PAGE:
I was thinking about the Solar Barycenter motion and how General Relativity might account for some of the stellar changes as the sun changes orbital positions (and not getting very far). Partly because I’d been good at Newtonian mechanics and it was pretty well built into my brain when I ran headlong into relativity and just didn’t want to let go of what was already built in. A very similar problem happened with my exposure to Hamiltonian and Lagrangian math / physics. At that point, I had enough Physics to graduate, so just decided I didn’t ‘need to go there’. And set it aside.
That was a decent choice, really, as I’ve not missed ‘a good skill level’ in relativity and non-Newtonian mechanics. It just doesn’t come up much in life. ( Mostly it’s just good for understanding what theoretical is used in some Science Fiction and the occasional interesting bit of ‘news’ in the realm of real science. Knowing about them is as useful as knowing them for day to day pondering.
But every so often, I have had some regrets. Especially when I see something really really interesting to think about, and realize I don’t have the tools with which to do it. This is one of those moments.
So I’d originally thought that a ‘brush up’ on relativity might be enough. My general idea was that frame dragging might be involved with the solar changes as it wobbles around the barycenter. We have some evidence that objects as small as the Earth have a significant frame dragging:
The wiki gives an idea what kind of things happen due to frame dragging (and why I was interested in it, as it could induce some unexplained movements into solar matter as it is in a very high gravity field AND is rotating about the solar axis fairly rapidly AND the entire sun gets moved a solar diameter or so back and forth by the planetary gravity shifts. So with all that going on, some of these effects just looked like “they might matter”:
Frame dragging effects
Rotational frame-dragging (the Lense–Thirring effect) appears in the general principle of relativity and similar theories in the vicinity of rotating massive objects. Under the Lense–Thirring effect, the frame of reference in which a clock ticks the fastest is one which is revolving around the object as viewed by a distant observer. This also means that light traveling in the direction of rotation of the object will move past the massive object faster than light moving against the rotation, as seen by a distant observer. It is now the best-known effect, partly thanks to the Gravity Probe B experiment. Qualitatively, frame-dragging can be viewed as the gravitational analog of electromagnetic induction.
Also, an inner region is dragged more than an outer region. This produces interesting locally-rotating frames. For example, imagine that an ice skater, in orbit over the equator of a black hole and rotationally at rest with respect to the stars, extends her arms. The arm extended toward the black hole will be torqued spinward. The arm extended away from the black hole will be torqued anti-spinward. She will therefore be rotationally sped up, in a counter-rotating sense to the black hole. This is the opposite of what happens in everyday experience. If she is already rotating at some speed when she extends her arms, inertial effects and frame-dragging effects will balance and her spin will not change. Due to the Principle of Equivalence gravitational effects are locally indistinguishable from inertial effects, so this rotation rate, at which when she extends her arms nothing happens, is her local reference for non-rotation. This frame is rotating with respect to the fixed stars and counter-rotating with respect to the black hole. A useful metaphor is a planetary gear system with the black hole being the sun gear, the ice skater being a planetary gear and the outside universe being the ring gear. See Mach’s principle.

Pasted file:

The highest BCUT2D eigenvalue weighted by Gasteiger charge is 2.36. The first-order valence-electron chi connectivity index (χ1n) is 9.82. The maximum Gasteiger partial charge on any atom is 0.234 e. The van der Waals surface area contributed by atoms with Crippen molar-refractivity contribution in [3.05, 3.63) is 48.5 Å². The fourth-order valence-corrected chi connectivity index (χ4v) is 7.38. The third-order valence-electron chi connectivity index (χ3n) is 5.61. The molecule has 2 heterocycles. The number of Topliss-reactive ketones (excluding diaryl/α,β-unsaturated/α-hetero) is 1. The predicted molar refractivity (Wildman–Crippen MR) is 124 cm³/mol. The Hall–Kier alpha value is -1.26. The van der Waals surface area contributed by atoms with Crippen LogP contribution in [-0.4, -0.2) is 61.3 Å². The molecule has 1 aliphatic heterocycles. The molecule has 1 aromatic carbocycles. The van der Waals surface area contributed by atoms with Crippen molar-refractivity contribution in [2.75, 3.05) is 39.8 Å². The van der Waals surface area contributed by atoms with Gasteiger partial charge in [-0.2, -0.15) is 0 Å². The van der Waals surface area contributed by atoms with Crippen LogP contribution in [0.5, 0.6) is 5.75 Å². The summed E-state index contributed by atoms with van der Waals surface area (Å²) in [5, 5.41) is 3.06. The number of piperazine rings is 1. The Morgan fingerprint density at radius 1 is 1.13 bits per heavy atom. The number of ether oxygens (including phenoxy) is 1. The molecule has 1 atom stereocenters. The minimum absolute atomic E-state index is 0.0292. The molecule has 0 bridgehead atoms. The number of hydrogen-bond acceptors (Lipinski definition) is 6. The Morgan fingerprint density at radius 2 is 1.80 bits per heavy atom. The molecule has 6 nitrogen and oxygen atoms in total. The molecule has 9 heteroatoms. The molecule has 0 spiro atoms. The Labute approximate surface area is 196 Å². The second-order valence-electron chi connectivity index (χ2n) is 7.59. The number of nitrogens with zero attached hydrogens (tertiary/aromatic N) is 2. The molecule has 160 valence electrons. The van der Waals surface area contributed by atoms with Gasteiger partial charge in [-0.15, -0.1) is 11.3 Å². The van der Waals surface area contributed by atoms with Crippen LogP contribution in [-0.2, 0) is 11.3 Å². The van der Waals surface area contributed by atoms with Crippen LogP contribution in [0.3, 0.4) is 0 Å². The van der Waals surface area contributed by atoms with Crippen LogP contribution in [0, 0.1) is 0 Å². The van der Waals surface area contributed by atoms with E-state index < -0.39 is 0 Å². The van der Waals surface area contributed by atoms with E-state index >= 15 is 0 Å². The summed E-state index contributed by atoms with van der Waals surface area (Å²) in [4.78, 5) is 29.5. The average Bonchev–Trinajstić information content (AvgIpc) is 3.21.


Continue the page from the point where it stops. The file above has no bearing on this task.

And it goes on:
Another interesting consequence is that, for an object constrained in an equatorial orbit, but not in freefall, it weighs more if orbiting anti-spinward, and less if orbiting spinward. For example, in a suspended equatorial bowling alley, a bowling ball rolled anti-spinward would weigh more than the same ball rolled in a spinward direction. Note, frame dragging will neither accelerate or slow down the bowling ball in either direction. It is not a “viscosity”. Similarly, a stationary plumb-bob suspended over the rotating object will not list. It will hang vertically. If it starts to fall, induction will push it in the spinward direction.
Linear frame dragging is the similarly inevitable result of the general principle of relativity, applied to linear momentum. Although it arguably has equal theoretical legitimacy to the “rotational” effect, the difficulty of obtaining an experimental verification of the effect means that it receives much less discussion and is often omitted from articles on frame-dragging (but see Einstein, 1921).
Static mass increase is a third effect noted by Einstein in the same paper. The effect is an increase in inertia of a body when other masses are placed nearby. While not strictly a frame dragging effect (the term frame dragging is not used by Einstein), it is demonstrated by Einstein that it derives from the same equation of general relativity. It is also a tiny effect that is difficult to confirm experimentally.
Changes in time are likely too small to make much difference, but a sudden shift in what is ‘spinward’ or not, as the barycenter area is inside vs outside the sun, changing relative spin rates and masses, well, that has potential (IMHO).
So off I went to see if it was ‘worth it’ to spend weeks (months? years?) getting the skill level up on relativity and non-Newtonian mechanics. For an example of what it’s like, here’s the wiki:
The Lagrangian math isn’t all that hard. But it still just looks like ‘mostly a bother’ to my Newtonian biased mind. I’m also prone to ‘over exploration’ and need to actively limit what things I go chasing after, lest nothing ever reach an end. Knowing how to ‘edit future time expenses’ is important; and this would take a LOT of time.
But that’s not what this article is about…
I’d started looking at Mercury, and how the orbit precession is a bit out of kilter for Newtonian mechanics and needs General Relativity to explain it. Figured it ought to have an example explanation or two somewhere; and if I wrapped my head around one body in an orbit I could likely make progress toward roiling fluids in an intense magnetic field in a ‘trefoil’ orbit of the barycenter. (Hoping mostly for just enough ‘clue’ to be able to make a ‘possible vs unlikely’ determination).
Along the way I ran into a striking paper. It claims to be ‘scheduled for publication 2013′, but doesn’t say where.